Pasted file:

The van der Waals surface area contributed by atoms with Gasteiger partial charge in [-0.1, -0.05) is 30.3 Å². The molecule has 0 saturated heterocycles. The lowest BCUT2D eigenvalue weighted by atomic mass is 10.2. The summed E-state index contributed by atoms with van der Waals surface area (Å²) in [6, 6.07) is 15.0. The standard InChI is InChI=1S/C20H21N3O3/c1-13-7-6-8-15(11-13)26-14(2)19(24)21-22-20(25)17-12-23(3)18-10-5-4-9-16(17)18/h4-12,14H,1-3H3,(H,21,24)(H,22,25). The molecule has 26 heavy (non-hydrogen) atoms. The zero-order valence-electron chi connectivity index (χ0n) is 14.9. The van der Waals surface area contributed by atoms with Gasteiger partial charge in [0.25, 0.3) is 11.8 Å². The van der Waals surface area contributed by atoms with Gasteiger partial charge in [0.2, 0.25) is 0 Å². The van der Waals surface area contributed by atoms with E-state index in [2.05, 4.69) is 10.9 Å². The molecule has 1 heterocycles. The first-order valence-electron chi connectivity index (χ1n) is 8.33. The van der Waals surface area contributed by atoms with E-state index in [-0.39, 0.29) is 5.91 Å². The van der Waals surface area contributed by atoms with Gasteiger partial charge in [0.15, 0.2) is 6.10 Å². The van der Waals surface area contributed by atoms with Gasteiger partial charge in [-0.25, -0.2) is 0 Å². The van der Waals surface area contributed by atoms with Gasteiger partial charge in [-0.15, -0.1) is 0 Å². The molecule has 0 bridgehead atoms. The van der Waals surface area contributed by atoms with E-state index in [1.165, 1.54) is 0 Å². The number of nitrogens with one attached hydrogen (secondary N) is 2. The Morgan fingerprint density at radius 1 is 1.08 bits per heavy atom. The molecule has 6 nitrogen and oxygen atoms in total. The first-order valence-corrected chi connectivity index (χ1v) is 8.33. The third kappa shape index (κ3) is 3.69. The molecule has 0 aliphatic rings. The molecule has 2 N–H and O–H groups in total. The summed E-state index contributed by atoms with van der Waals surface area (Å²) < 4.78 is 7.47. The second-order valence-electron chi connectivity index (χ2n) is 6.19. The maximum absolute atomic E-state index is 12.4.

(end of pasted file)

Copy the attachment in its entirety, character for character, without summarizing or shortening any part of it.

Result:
The van der Waals surface area contributed by atoms with Gasteiger partial charge in [-0.1, -0.05) is 30.3 Å². The molecule has 0 saturated heterocycles. The lowest BCUT2D eigenvalue weighted by atomic mass is 10.2. The summed E-state index contributed by atoms with van der Waals surface area (Å²) in [6, 6.07) is 15.0. The standard InChI is InChI=1S/C20H21N3O3/c1-13-7-6-8-15(11-13)26-14(2)19(24)21-22-20(25)17-12-23(3)18-10-5-4-9-16(17)18/h4-12,14H,1-3H3,(H,21,24)(H,22,25). The molecule has 26 heavy (non-hydrogen) atoms. The zero-order valence-electron chi connectivity index (χ0n) is 14.9. The van der Waals surface area contributed by atoms with Gasteiger partial charge in [0.25, 0.3) is 11.8 Å². The van der Waals surface area contributed by atoms with Gasteiger partial charge in [0.2, 0.25) is 0 Å². The van der Waals surface area contributed by atoms with E-state index in [2.05, 4.69) is 10.9 Å². The molecule has 1 heterocycles. The first-order valence-electron chi connectivity index (χ1n) is 8.33. The van der Waals surface area contributed by atoms with E-state index in [-0.39, 0.29) is 5.91 Å². The van der Waals surface area contributed by atoms with Gasteiger partial charge in [0.15, 0.2) is 6.10 Å². The van der Waals surface area contributed by atoms with Gasteiger partial charge in [-0.25, -0.2) is 0 Å². The van der Waals surface area contributed by atoms with Gasteiger partial charge in [-0.15, -0.1) is 0 Å². The molecule has 0 bridgehead atoms. The van der Waals surface area contributed by atoms with E-state index in [1.165, 1.54) is 0 Å². The number of nitrogens with one attached hydrogen (secondary N) is 2. The Morgan fingerprint density at radius 1 is 1.08 bits per heavy atom. The molecule has 6 nitrogen and oxygen atoms in total. The first-order valence-corrected chi connectivity index (χ1v) is 8.33. The third kappa shape index (κ3) is 3.69. The molecule has 0 aliphatic rings. The molecule has 2 N–H and O–H groups in total. The summed E-state index contributed by atoms with van der Waals surface area (Å²) < 4.78 is 7.47. The second-order valence-electron chi connectivity index (χ2n) is 6.19. The maximum absolute atomic E-state index is 12.4.